According to a USA Today article published last September, an estimated 43% of community college students and 29% of four-year university students were required to enroll in some sort of remedial education course. This is definitely in keeping with what I observed as a community college academic adviser.
Maybe you’ve taken your college assessment tests and were told that you’ll need to take a remedial course, also referred to as preparatory or developmental coursework. No matter what it’s called, you may be confused as to the reasons for such requirements, especially if you were a good student in high school. Let’s take a look at some of the possible reasons.
High School Was Too Easy
Let’s face it. Some high schools do not place stringent requirements on their students. While there are government regulations in place that are supposed to monitor the educational system, many schools have simply modified their coursework or their recommendations to students in order to comply with or get around such regulations. Perhaps you were advised to take an easier math and never received the necessary skills to pass a college Algebra course.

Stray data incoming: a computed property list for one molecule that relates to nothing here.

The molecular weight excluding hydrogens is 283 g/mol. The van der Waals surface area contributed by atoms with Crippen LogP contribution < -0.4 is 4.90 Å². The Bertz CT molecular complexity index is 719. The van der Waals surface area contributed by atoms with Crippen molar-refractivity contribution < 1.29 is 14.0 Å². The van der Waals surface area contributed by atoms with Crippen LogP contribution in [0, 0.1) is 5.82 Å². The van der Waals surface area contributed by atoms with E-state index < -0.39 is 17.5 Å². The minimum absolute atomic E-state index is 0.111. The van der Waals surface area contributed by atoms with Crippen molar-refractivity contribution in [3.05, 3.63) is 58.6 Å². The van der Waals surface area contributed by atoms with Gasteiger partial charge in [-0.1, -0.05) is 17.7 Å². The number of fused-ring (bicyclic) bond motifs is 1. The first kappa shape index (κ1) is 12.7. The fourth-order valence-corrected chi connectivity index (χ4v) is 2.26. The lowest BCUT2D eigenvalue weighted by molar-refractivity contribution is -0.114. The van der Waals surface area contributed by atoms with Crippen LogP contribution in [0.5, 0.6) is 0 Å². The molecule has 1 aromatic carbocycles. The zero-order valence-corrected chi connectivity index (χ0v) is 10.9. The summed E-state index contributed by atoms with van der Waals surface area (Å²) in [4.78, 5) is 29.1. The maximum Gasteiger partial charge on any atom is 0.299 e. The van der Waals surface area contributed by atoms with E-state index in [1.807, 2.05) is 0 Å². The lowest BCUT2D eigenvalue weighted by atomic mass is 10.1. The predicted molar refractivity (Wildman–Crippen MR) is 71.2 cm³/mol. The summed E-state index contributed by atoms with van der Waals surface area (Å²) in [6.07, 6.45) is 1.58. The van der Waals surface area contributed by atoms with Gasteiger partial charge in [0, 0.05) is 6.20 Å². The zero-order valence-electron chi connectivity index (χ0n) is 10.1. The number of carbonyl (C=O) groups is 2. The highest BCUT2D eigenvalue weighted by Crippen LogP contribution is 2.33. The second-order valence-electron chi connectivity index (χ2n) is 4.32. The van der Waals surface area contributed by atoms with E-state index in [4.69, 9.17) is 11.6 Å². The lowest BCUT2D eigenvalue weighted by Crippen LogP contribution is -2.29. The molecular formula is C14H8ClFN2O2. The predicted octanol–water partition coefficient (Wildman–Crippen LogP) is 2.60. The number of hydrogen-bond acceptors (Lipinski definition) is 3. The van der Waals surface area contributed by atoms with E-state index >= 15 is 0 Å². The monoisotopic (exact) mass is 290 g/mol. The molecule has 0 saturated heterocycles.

You’ve Forgotten Some Things
This is another possibility. Maybe you took advanced math courses, but it’s been a while since you had that Algebra course. I give this as an example because it’s the scenario I saw often. Algebra concepts are not something we use on a regular basis, so it’s very easy to forget them. You don’t want to take a college level Algebra course if you can’t remember the basics. I recommend either brushing up on your beginning concepts and retaking the placement test or simply enrolling in the prep class to be sure that you have a solid foundation. The latter is especially true if you’re in a demanding major with lots of math and science coursework or if a high grade point average is required for your intended major.
You Lack Certain Skills
Many students I worked with would test into a developmental Reading or English class. A common reason behind this is a lack of strong reading comprehension skills. That doesn’t mean you’re not smart. But you probably would benefit greatly from taking a preparatory reading course in order to strengthen these skills. This will be one of the best things you can do for your college career, as all of your coursework will rely heavily on textbook reading.
You may also lack solid study or time management skills. This recent USA Today article demonstrates the advantage of enrolling in a study skills or college success course along with remedial coursework. In this type of class, you’ll learn lots of tricks and tips for improving your study skills and increasing your chance of obtaining good grades.
So don’t stress out if you need to take some remedial classes. I promise it’s not a reflection on the kind of student you can be, and these courses will give you the tools you need to succeed.